One thing we don’t see enough of? Greenery. Of any sort, really. (Unless you count the dog park, or rather, the patch of brown grass down the street.) We’re so nature-deprived we’d welcome the sight of some weeds.
Lucky for us though, we recently came across the perfect solution for our green-deficient misery: green roofs.
Plant them on your roof and the top of your home becomes your very own grassy plain; convince the super next door to grow one and you’ll have the perfect view of faux fields to wake up to. (Our apologies if you’re surrounded by tall buildings.)
And the best part of using your roof as an alternative to a yard? After installation, it’ll require less upkeep and positively impacts your electric bills (more on that later).
A rooftop yard also means you need to haul less grass home than for a more traditional lawn—our version is only a third of the typical yard size, or 2,625 square feet of grass.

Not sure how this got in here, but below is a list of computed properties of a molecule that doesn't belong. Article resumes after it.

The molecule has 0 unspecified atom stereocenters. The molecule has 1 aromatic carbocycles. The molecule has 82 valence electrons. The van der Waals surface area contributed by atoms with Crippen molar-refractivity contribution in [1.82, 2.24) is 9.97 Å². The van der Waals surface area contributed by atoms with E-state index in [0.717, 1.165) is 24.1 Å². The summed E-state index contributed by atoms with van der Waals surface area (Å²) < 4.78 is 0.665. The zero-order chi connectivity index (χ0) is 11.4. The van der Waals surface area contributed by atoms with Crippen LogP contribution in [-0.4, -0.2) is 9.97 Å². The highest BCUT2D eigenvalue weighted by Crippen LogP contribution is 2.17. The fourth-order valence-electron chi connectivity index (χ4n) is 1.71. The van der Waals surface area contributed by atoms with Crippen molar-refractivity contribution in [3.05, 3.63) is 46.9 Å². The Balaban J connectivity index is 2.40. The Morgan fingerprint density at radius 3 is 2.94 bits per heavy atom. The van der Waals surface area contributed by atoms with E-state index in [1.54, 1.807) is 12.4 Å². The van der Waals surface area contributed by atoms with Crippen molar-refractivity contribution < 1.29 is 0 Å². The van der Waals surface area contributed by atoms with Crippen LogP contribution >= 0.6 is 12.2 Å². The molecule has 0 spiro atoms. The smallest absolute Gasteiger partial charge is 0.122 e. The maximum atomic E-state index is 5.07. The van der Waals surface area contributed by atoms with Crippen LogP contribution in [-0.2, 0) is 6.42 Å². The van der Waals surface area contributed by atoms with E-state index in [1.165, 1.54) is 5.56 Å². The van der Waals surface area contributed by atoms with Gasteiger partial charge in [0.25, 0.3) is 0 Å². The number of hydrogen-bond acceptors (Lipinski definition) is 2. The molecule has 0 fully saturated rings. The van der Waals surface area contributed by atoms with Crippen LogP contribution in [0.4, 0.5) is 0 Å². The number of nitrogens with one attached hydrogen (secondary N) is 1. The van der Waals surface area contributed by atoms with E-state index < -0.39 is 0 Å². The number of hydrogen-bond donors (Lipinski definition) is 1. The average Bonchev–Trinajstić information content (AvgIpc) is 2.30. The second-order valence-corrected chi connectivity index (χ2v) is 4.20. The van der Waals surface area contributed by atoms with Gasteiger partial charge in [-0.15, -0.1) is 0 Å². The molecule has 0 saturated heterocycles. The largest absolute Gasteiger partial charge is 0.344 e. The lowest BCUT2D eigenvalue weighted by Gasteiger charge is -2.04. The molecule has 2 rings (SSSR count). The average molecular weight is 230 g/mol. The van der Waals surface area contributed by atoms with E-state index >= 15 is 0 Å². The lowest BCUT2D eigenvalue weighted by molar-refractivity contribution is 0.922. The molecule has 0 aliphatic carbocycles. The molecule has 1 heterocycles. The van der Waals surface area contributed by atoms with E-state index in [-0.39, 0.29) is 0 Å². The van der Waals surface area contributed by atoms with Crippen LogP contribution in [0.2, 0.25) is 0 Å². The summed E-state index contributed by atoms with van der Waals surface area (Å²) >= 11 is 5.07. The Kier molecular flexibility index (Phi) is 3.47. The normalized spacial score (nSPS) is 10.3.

If you’re wondering how a green roof means less maintenance work for you, then ponder no longer. A number of pet-friendly animals eat grass, and naturally we figured we could kill two birds with one stone by employing our pets to trim our rooftop lawn.
By our math, we could feed 70 feathered fowl in a single day, or 105 guinea pigs.
You’re starting to get on board now, right?
Mossy Roofs–The Fashion Statement for Your Home
Before we leave you to your own gardening devices, we should give you a bit more information on these eco-friendly gardens of a different level (hardi har har).
To start with, turning your roof green is basically the hot new thing to do to prove your devotion to Mother Earth. (Though technically they’ve been around for ages, literally–sod roofs were popular in Norway during the Middle Ages.)
The California Academy of Sciences in San Francisco has one; Walmart has been building the eco-friendly feature on some of its newest stores; and Chicago boasts the world’s largest green roof (but it’s not in the Guinness World Records–we checked).